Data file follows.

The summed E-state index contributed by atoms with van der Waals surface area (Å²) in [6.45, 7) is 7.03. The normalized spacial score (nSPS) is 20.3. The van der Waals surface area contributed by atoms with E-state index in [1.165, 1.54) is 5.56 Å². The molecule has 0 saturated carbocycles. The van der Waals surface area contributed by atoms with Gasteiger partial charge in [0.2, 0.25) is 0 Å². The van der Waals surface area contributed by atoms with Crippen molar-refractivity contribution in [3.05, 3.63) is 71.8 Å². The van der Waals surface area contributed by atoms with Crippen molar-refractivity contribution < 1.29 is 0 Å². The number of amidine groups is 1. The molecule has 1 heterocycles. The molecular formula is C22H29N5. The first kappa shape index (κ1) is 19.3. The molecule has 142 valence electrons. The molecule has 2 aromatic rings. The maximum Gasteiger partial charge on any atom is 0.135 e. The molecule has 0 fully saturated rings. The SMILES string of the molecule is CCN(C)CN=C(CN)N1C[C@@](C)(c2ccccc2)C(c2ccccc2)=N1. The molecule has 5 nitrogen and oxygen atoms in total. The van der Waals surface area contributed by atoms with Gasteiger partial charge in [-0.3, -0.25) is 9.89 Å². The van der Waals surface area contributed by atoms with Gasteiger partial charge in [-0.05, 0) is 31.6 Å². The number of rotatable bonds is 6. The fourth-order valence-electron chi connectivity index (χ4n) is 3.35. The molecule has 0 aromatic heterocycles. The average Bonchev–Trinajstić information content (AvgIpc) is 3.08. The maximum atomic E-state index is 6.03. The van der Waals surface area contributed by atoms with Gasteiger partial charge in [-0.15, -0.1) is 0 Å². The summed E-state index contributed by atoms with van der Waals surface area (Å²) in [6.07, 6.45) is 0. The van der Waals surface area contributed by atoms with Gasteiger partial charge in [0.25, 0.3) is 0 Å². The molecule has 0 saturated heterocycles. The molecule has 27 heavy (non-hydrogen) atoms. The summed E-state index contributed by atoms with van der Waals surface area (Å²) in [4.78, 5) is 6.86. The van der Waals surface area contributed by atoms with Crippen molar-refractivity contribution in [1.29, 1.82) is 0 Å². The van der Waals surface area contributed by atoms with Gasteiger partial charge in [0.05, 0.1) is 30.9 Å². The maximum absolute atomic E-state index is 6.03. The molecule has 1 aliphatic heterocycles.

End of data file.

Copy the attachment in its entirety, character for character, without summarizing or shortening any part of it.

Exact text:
The summed E-state index contributed by atoms with van der Waals surface area (Å²) in [6.45, 7) is 7.03. The normalized spacial score (nSPS) is 20.3. The van der Waals surface area contributed by atoms with E-state index in [1.165, 1.54) is 5.56 Å². The molecule has 0 saturated carbocycles. The van der Waals surface area contributed by atoms with Gasteiger partial charge in [0.2, 0.25) is 0 Å². The van der Waals surface area contributed by atoms with Crippen molar-refractivity contribution in [3.05, 3.63) is 71.8 Å². The van der Waals surface area contributed by atoms with Crippen molar-refractivity contribution < 1.29 is 0 Å². The number of amidine groups is 1. The molecule has 1 heterocycles. The molecular formula is C22H29N5. The first kappa shape index (κ1) is 19.3. The molecule has 142 valence electrons. The molecule has 2 aromatic rings. The maximum Gasteiger partial charge on any atom is 0.135 e. The molecule has 0 fully saturated rings. The SMILES string of the molecule is CCN(C)CN=C(CN)N1C[C@@](C)(c2ccccc2)C(c2ccccc2)=N1. The molecule has 5 nitrogen and oxygen atoms in total. The van der Waals surface area contributed by atoms with Gasteiger partial charge in [-0.3, -0.25) is 9.89 Å². The van der Waals surface area contributed by atoms with Gasteiger partial charge in [-0.05, 0) is 31.6 Å². The number of rotatable bonds is 6. The fourth-order valence-electron chi connectivity index (χ4n) is 3.35. The molecule has 0 aromatic heterocycles. The average Bonchev–Trinajstić information content (AvgIpc) is 3.08. The maximum atomic E-state index is 6.03. The van der Waals surface area contributed by atoms with Gasteiger partial charge in [-0.15, -0.1) is 0 Å². The summed E-state index contributed by atoms with van der Waals surface area (Å²) in [6.07, 6.45) is 0. The van der Waals surface area contributed by atoms with Gasteiger partial charge in [0.25, 0.3) is 0 Å². The molecule has 0 saturated heterocycles. The molecule has 27 heavy (non-hydrogen) atoms. The summed E-state index contributed by atoms with van der Waals surface area (Å²) in [4.78, 5) is 6.86. The van der Waals surface area contributed by atoms with Crippen molar-refractivity contribution in [1.29, 1.82) is 0 Å². The van der Waals surface area contributed by atoms with Gasteiger partial charge in [0.05, 0.1) is 30.9 Å². The maximum absolute atomic E-state index is 6.03. The molecule has 1 aliphatic heterocycles.